I wrote the following yesterday, I’m still in Chos Malal today… pinned down by the weather if you like, I have a gale-force northwesterly that’s strong enough to blow a person over, let alone a bicycle… I’m hoping for snow too, it snowed a couple of weeks ago apparently with a 30 deg drop in temperature… it’s cold today and there are some heavy, heavy clouds on the mountains just to the north of here… :-) Anyway, without further ado :
Hehe, I was going to call this post “A Hundred Miles of Hell” but while it certainly felt that way yesterday, as I sit here in the shade of Chos Malal it seems a little dramatic so instead I’ll just call it “Un Dia Muy Duro….”.. so have a read and then think if it’s worth making a donation to Shelterbox … ;-)
The stretch from Las Lajas to Chos Malal was one of those days on a bike I’ll never forget, I cannot recall ever having hurt quite so much on a bicycle… it made all those European Gran Fondos and Cyclosportives seem easy by comparision – what I would have given for a few litres of ice cold sports drink and a light weight racing bike, lol. Instead having to make do with water heated to 50 degs by the sun (my 10 litre water bag was full to begin with – I drank the lot) bread, biscuits and oranges and a bike that fully loaded weighs best part of 40kg… On its own the distance (163km) wouldn’t have been a problem, but throw in a constant headwind, at times strong enough to blow me off the road into the gravel, and an afternoon heat in the high 30’s… not to mention a couple of 20km plus climbs and I was grovelling by the time I rolled in Chos Malal… but of course today it is nothing more than a lasting memory & a pair of empty legs :-)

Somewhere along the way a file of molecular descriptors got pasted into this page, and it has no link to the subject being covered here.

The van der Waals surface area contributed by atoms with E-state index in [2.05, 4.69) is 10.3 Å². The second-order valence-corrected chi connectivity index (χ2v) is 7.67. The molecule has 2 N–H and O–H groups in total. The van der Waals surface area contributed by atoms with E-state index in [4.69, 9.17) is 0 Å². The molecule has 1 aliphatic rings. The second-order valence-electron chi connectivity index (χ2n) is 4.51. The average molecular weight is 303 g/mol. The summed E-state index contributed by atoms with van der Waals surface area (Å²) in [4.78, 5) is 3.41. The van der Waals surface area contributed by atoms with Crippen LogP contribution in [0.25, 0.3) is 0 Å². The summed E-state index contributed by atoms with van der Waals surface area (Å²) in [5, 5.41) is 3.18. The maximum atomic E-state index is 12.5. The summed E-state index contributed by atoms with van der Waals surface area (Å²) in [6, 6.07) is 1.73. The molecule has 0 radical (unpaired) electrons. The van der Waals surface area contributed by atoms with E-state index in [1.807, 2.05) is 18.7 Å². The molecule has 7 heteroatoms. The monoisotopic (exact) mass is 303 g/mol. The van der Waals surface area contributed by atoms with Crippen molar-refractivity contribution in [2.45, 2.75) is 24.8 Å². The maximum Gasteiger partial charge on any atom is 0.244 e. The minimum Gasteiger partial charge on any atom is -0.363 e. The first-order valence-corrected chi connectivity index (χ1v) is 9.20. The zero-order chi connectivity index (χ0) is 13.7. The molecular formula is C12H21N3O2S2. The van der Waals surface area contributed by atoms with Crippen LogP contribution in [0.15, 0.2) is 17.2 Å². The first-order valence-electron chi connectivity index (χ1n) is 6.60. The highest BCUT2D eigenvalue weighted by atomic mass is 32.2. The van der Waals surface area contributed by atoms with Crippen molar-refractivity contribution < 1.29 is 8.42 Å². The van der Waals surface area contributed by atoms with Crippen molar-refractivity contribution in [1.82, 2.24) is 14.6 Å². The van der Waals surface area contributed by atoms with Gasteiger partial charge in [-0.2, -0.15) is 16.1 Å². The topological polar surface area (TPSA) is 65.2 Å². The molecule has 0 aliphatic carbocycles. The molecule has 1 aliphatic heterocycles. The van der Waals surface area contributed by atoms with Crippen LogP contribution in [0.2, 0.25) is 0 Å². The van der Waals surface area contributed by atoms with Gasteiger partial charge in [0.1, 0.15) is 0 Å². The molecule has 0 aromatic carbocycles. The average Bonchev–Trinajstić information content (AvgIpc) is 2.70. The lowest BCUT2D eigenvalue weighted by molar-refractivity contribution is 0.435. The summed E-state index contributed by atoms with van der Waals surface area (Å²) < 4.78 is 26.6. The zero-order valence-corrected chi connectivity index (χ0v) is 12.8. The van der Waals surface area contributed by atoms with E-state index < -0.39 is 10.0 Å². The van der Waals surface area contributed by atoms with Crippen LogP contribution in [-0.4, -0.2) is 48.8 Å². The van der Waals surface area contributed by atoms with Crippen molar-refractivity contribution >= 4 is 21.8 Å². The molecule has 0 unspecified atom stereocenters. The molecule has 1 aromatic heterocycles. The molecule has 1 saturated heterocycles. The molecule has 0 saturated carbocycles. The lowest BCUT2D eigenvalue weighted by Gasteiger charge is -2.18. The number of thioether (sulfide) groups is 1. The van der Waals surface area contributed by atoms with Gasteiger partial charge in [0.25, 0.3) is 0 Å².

I think mentally it was as difficult as physically – just endless rocky desert, long climbs with a cruel series of false summits and straights that seemed to last for hours. There was just one spot of shade for the entire day… a lone tree at km 88 along with a couple of ruined, crumbling buildings and the appropriately burned out hulk of a car . I joined a family taking a break from driving in the shade of this tree – I will never forget their generosity in sharing a litre of ice cold grapefruit juice here. That and 20 minutes of humor was a terrific boost to my flagging morale.